Family Structure and Bonesetter’s Gangrene in Children: A Case Series
International Journal of TROPICAL DISEASE & Health,
Aims: The aim of this case series is to draw attention to the influence of family structure on the patronage of traditional bonesetters and the frequent occurrence of bonesetter’s gangrene in children being raised in the absence of their biological fathers.
Presentation of Case: We present four cases of limb gangrene complicating musculoskeletal injury treatment by traditional bonesetters of children being raised by mothers in families where their biological fathers were lacking owing to marital conflicts.
Discussion: Sub-Saharan Africa is experiencing steady growth in out-of-wedlock motherhood and marital instability which has resulted in a large number of single mother families in the region. Bonesetter’s gangrene is common in many sub-Sahara African countries including Nigeria, because of the widespread patronage of traditional bonesetters (TBS) for the treatment of musculoskeletal injuries. Children are often victims because being dependants, they are influenced by the health care-seeking decisions of their parents which is in turn affected by the number of parents that they live with, and whether their parents are married.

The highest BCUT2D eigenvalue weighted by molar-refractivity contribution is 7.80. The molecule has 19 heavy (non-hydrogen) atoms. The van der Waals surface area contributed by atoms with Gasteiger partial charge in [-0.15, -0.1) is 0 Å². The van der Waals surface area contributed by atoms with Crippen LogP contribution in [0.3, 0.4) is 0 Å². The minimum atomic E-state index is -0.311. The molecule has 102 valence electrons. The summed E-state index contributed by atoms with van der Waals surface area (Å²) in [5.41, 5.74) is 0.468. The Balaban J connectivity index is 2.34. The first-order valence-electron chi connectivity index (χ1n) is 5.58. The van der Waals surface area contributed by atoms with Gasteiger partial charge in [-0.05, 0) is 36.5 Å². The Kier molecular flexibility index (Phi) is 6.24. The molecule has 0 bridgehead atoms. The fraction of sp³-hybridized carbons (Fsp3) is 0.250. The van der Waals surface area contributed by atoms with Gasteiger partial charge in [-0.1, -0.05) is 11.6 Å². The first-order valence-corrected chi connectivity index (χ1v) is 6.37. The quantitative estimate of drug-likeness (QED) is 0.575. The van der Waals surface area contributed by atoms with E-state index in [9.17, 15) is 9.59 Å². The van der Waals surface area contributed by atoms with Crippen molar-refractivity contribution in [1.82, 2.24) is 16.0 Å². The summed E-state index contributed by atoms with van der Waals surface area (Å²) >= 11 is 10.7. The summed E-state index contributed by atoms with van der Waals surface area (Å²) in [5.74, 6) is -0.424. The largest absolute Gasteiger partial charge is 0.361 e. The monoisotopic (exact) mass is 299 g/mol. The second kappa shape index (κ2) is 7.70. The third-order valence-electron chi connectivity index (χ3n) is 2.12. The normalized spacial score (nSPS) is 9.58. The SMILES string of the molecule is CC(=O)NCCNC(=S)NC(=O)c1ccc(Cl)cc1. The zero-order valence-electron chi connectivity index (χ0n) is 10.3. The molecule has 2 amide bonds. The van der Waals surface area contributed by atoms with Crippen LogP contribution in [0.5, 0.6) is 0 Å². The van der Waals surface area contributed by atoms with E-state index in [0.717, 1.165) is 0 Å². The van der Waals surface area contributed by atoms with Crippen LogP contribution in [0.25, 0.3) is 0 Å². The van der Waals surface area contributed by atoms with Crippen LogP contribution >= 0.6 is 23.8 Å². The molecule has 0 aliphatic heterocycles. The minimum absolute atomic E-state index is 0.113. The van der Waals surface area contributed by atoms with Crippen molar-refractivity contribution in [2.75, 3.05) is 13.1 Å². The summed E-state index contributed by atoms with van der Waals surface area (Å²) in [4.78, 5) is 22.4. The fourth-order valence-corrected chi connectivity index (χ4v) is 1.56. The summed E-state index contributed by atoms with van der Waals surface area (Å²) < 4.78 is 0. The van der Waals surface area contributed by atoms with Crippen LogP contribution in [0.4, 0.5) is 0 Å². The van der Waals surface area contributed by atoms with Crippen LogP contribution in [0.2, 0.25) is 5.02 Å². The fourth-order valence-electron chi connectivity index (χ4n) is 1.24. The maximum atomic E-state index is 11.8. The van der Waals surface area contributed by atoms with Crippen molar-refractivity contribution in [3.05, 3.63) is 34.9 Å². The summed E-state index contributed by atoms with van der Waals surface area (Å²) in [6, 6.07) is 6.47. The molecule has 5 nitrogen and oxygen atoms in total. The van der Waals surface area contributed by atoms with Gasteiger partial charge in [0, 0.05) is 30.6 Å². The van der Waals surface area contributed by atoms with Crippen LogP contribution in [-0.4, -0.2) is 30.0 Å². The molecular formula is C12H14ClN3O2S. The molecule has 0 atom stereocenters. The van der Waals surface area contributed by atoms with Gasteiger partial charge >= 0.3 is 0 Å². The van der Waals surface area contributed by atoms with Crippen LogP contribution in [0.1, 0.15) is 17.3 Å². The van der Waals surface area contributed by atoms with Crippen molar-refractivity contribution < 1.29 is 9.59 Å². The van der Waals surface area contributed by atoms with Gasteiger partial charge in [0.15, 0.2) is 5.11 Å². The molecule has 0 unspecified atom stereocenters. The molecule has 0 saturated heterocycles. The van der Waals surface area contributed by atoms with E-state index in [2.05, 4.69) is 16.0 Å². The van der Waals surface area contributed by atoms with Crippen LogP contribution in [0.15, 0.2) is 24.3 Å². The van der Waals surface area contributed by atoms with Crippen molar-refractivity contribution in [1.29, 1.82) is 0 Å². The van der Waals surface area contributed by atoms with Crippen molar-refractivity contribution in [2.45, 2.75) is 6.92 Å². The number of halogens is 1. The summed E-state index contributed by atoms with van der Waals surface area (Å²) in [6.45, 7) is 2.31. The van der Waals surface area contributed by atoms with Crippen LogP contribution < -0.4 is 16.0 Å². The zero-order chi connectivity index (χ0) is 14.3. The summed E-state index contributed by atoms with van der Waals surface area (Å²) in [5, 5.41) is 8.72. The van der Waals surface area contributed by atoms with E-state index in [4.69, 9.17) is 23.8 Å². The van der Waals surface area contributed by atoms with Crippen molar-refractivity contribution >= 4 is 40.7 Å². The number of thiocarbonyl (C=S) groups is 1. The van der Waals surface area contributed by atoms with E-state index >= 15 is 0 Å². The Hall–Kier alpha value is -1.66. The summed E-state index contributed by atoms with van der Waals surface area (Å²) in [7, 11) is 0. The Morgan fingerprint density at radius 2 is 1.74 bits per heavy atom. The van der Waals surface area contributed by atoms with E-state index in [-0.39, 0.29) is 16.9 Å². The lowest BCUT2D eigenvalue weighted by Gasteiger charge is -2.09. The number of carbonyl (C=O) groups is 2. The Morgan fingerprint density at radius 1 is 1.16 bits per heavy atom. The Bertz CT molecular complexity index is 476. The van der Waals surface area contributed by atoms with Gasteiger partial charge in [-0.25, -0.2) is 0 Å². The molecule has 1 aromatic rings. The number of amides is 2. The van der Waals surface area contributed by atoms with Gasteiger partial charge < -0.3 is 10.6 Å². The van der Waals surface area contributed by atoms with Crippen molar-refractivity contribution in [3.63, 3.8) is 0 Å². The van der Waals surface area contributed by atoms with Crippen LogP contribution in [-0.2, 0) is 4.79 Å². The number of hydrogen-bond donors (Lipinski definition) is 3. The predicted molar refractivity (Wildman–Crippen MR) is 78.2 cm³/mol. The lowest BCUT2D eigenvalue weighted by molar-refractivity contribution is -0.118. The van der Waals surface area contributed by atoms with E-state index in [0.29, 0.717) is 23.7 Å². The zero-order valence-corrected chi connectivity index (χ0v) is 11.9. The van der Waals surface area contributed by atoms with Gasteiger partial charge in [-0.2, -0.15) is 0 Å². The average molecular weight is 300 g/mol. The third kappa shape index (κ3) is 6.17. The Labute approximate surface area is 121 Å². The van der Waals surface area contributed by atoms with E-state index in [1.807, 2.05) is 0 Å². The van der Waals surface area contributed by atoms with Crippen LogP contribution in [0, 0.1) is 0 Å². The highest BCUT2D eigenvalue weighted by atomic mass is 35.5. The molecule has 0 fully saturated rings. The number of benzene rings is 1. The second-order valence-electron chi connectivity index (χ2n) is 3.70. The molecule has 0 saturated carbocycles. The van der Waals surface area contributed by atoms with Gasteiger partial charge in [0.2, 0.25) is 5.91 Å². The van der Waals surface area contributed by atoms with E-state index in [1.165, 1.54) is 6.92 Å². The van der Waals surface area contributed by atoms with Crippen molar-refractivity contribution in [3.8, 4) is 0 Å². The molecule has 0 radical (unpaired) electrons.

Conclusion: Interventions to protect children from bonesetter’s gangrene should include the provision of avenues for peaceful marital conflict resolution that preserves marital unions, and mothers and fathers should be health-educated so that they can make informed decisions on behalf of their children.
- Bonesetter’s gangrene
- musculoskeletal injuries
- biological fathers
- Sub-Saharan Africa
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